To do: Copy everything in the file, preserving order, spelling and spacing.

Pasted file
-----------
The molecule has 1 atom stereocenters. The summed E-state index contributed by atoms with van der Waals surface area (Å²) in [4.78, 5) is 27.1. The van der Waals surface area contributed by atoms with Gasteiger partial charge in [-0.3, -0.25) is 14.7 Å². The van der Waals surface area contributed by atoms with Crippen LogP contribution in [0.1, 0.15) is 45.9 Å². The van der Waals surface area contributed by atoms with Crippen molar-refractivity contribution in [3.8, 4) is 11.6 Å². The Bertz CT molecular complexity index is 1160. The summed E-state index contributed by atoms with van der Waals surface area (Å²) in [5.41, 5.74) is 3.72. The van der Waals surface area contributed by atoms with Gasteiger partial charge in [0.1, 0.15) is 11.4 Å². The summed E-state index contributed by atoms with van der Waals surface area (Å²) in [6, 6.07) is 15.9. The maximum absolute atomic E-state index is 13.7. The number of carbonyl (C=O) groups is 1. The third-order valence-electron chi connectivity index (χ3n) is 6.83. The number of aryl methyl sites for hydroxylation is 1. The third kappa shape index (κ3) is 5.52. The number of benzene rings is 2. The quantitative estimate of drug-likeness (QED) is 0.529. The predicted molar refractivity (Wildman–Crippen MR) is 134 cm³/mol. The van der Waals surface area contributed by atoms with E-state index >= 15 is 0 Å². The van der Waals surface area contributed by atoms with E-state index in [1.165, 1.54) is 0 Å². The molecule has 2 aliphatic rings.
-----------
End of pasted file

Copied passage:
The molecule has 1 atom stereocenters. The summed E-state index contributed by atoms with van der Waals surface area (Å²) in [4.78, 5) is 27.1. The van der Waals surface area contributed by atoms with Gasteiger partial charge in [-0.3, -0.25) is 14.7 Å². The van der Waals surface area contributed by atoms with Crippen LogP contribution in [0.1, 0.15) is 45.9 Å². The van der Waals surface area contributed by atoms with Crippen molar-refractivity contribution in [3.8, 4) is 11.6 Å². The Bertz CT molecular complexity index is 1160. The summed E-state index contributed by atoms with van der Waals surface area (Å²) in [5.41, 5.74) is 3.72. The van der Waals surface area contributed by atoms with Gasteiger partial charge in [0.1, 0.15) is 11.4 Å². The summed E-state index contributed by atoms with van der Waals surface area (Å²) in [6, 6.07) is 15.9. The maximum absolute atomic E-state index is 13.7. The number of carbonyl (C=O) groups is 1. The third-order valence-electron chi connectivity index (χ3n) is 6.83. The number of aryl methyl sites for hydroxylation is 1. The third kappa shape index (κ3) is 5.52. The number of benzene rings is 2. The quantitative estimate of drug-likeness (QED) is 0.529. The predicted molar refractivity (Wildman–Crippen MR) is 134 cm³/mol. The van der Waals surface area contributed by atoms with E-state index >= 15 is 0 Å². The van der Waals surface area contributed by atoms with E-state index in [1.165, 1.54) is 0 Å². The molecule has 2 aliphatic rings.